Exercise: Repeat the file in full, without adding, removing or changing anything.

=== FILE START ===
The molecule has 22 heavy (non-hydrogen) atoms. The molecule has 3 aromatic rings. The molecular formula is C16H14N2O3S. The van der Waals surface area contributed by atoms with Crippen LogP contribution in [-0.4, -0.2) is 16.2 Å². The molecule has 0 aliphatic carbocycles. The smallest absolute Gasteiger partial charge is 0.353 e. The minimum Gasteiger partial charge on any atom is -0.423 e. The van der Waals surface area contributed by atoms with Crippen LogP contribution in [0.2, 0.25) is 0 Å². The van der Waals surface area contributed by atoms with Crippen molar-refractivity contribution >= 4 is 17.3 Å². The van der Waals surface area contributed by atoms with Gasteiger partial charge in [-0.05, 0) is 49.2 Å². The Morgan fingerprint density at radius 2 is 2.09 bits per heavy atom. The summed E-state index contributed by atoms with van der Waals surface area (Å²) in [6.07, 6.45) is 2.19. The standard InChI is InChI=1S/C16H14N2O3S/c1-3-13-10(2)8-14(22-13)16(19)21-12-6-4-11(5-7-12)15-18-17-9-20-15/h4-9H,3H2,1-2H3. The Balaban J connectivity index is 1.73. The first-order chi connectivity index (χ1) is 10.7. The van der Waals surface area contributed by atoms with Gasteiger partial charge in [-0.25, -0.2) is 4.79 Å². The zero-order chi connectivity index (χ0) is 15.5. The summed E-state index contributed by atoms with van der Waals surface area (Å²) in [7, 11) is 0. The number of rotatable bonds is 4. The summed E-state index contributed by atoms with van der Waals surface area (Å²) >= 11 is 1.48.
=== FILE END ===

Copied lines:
The molecule has 22 heavy (non-hydrogen) atoms. The molecule has 3 aromatic rings. The molecular formula is C16H14N2O3S. The van der Waals surface area contributed by atoms with Crippen LogP contribution in [-0.4, -0.2) is 16.2 Å². The molecule has 0 aliphatic carbocycles. The smallest absolute Gasteiger partial charge is 0.353 e. The minimum Gasteiger partial charge on any atom is -0.423 e. The van der Waals surface area contributed by atoms with Crippen LogP contribution in [0.2, 0.25) is 0 Å². The van der Waals surface area contributed by atoms with Crippen molar-refractivity contribution >= 4 is 17.3 Å². The van der Waals surface area contributed by atoms with Gasteiger partial charge in [-0.05, 0) is 49.2 Å². The Morgan fingerprint density at radius 2 is 2.09 bits per heavy atom. The summed E-state index contributed by atoms with van der Waals surface area (Å²) in [6.07, 6.45) is 2.19. The standard InChI is InChI=1S/C16H14N2O3S/c1-3-13-10(2)8-14(22-13)16(19)21-12-6-4-11(5-7-12)15-18-17-9-20-15/h4-9H,3H2,1-2H3. The Balaban J connectivity index is 1.73. The first-order chi connectivity index (χ1) is 10.7. The van der Waals surface area contributed by atoms with Gasteiger partial charge in [-0.25, -0.2) is 4.79 Å². The zero-order chi connectivity index (χ0) is 15.5. The summed E-state index contributed by atoms with van der Waals surface area (Å²) in [7, 11) is 0. The number of rotatable bonds is 4. The summed E-state index contributed by atoms with van der Waals surface area (Å²) >= 11 is 1.48.